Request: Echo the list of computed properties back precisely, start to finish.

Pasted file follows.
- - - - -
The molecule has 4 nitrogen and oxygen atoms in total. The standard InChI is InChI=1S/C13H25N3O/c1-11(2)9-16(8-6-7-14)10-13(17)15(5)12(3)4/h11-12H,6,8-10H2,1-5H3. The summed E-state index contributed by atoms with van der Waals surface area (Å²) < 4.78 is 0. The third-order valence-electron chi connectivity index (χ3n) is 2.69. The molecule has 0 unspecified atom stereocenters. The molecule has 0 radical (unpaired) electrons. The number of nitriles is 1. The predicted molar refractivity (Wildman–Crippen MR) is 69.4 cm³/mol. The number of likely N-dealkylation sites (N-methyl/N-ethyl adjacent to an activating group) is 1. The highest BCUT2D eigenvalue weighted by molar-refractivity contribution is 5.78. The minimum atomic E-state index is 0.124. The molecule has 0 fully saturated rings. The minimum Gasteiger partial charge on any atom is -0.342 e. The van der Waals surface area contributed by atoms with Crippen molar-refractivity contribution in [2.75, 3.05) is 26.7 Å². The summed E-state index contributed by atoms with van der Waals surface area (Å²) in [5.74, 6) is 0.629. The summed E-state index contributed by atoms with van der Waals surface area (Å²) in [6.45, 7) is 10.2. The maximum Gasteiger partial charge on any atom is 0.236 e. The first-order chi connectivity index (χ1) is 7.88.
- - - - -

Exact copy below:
The molecule has 4 nitrogen and oxygen atoms in total. The standard InChI is InChI=1S/C13H25N3O/c1-11(2)9-16(8-6-7-14)10-13(17)15(5)12(3)4/h11-12H,6,8-10H2,1-5H3. The summed E-state index contributed by atoms with van der Waals surface area (Å²) < 4.78 is 0. The third-order valence-electron chi connectivity index (χ3n) is 2.69. The molecule has 0 unspecified atom stereocenters. The molecule has 0 radical (unpaired) electrons. The number of nitriles is 1. The predicted molar refractivity (Wildman–Crippen MR) is 69.4 cm³/mol. The number of likely N-dealkylation sites (N-methyl/N-ethyl adjacent to an activating group) is 1. The highest BCUT2D eigenvalue weighted by molar-refractivity contribution is 5.78. The minimum atomic E-state index is 0.124. The molecule has 0 fully saturated rings. The minimum Gasteiger partial charge on any atom is -0.342 e. The van der Waals surface area contributed by atoms with Crippen molar-refractivity contribution in [2.75, 3.05) is 26.7 Å². The summed E-state index contributed by atoms with van der Waals surface area (Å²) in [5.74, 6) is 0.629. The summed E-state index contributed by atoms with van der Waals surface area (Å²) in [6.45, 7) is 10.2. The maximum Gasteiger partial charge on any atom is 0.236 e. The first-order chi connectivity index (χ1) is 7.88.